Commonwealth Electoral Amendment Bill 2016 - IN COMMITTEE

Senator IAN MACDONALD (Queensland) (19:32): Senator Collins, with all the questions that she had, seems to have disappeared from the chamber, so I will take the call, if I can. Unlike some of my colleagues, I quite like Senator Collins and we get along well together in the legal and constitutional affairs committee. I have to say to my good friend Senator Collins: you will need to get some substance in the debate, if you are going to carry this on for a couple of hours. Quite frankly, I have never heard so much padding in any speech for a long, long time.

Can I just explain to those members of the Labor Party and people who might be listening, because this is a very serious debate: it is about our democracy and allowing Australians to vote for who they want to vote for in the Senate. I cannot understand why the Labor Party cannot see that. It is a pretty simple bill—there are a few other provisions but, effectively, it says: above the line, you can vote 1 to 6; and the 1 you vote above the line, the 2, 3, 4 is for a political grouping. If people want to vote 1 in the Liberal-National party box in Queensland, what that effectively means is that they are voting 1, 2, 3, 4, 5, 6 for the Liberal-National party team. If they voted 2 for the Christian Democrats team, it means that their votes 7, 8, 9, 10, 11, 12 would go to the Christian Democrats. It is pretty simple—much better than the current system where you just put a 1 in the political grouping of your choice but then you just adopt the grouping that your No. 1 choice has registered with the AEC—a pretty complicated system.

People who voted 1 for the Sex Party did not actually realise that their effective preferences were going to the Christian Democrats and vice versa. That is because, quite frankly, 98 per cent of Australians did not understand that, when you voted 1 above the line, you actually adopted the registered card of your chosen political choosee and had no idea where it went.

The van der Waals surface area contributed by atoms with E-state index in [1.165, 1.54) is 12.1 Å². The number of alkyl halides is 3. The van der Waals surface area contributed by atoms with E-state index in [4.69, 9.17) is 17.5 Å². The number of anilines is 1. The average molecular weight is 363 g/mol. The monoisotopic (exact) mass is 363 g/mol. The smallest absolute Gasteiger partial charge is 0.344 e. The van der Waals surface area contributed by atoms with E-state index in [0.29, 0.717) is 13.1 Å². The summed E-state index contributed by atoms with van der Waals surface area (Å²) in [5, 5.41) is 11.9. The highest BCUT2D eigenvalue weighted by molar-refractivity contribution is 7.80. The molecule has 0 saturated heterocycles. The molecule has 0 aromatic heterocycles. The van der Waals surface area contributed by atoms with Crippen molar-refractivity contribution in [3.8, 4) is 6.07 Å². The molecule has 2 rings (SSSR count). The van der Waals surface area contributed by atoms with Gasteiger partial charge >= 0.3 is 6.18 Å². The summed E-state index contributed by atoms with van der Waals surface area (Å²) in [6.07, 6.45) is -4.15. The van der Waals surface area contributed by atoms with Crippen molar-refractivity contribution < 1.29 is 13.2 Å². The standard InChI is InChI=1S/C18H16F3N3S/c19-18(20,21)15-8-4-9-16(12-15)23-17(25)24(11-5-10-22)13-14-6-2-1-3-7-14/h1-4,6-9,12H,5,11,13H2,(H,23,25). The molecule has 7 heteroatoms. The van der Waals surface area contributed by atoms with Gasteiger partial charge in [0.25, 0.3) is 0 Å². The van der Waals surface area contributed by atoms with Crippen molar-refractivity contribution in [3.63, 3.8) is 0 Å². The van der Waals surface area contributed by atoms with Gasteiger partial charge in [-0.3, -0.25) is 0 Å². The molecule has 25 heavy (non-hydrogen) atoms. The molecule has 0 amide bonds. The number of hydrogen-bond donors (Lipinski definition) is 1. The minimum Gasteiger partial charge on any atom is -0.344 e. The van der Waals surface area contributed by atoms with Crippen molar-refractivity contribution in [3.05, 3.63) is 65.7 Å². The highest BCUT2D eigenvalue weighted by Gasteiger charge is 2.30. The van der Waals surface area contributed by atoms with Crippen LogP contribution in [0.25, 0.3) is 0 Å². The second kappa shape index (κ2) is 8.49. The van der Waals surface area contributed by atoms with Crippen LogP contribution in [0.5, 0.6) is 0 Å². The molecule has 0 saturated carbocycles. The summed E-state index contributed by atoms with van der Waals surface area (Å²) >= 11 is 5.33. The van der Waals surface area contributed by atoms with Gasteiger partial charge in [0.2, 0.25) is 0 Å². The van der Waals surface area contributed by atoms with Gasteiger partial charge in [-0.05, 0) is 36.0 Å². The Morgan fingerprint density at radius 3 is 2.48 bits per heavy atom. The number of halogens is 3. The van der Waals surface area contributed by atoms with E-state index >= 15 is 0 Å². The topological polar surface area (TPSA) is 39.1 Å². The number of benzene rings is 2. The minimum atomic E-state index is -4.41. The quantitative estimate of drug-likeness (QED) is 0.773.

Under this system, the people of Australia will actually decide who they want as No. 2, and maybe people from the Christian Democrats do want the Sex Party as their No. 2 choice—I would doubt it, but maybe they do. Now they have the option of voting 1 for the Christian Democrats; 2 for the Sex Party; and 3 for the marijuana league or whatever. It is their choice. If that is the way they want to go, that is it.

It is a pretty simple bill. The addition that arose out of the committee hearing a couple of weeks ago—the committee looked at this and recommended to the government that they should go one step further, which was back to what was proposed by the all-party committee unanimously just two years ago: as well as going above the line on a 1 to 6, you could go below the line 1 to 12 optional preferential. That means if, in Queensland, people want to vote 1 for me but they like Senator Moore—they do not want to give their second votes to another one of my political party; they want to vote for Senator Moore because they think she has not done a bad job—they can vote below the line. All they have got to do is fill in 12 squares. They can put me 1, Senator Moore 2 and whoever they like 3, 4, 5, 6, 7, 8, 9, 10, 11, 12. Their vote will be valid and then they choose who they want, not the LNP in that case or the Australian Labor Party in Senator Moore's case. The people choose, so what is so bad about that? How outrageous is that?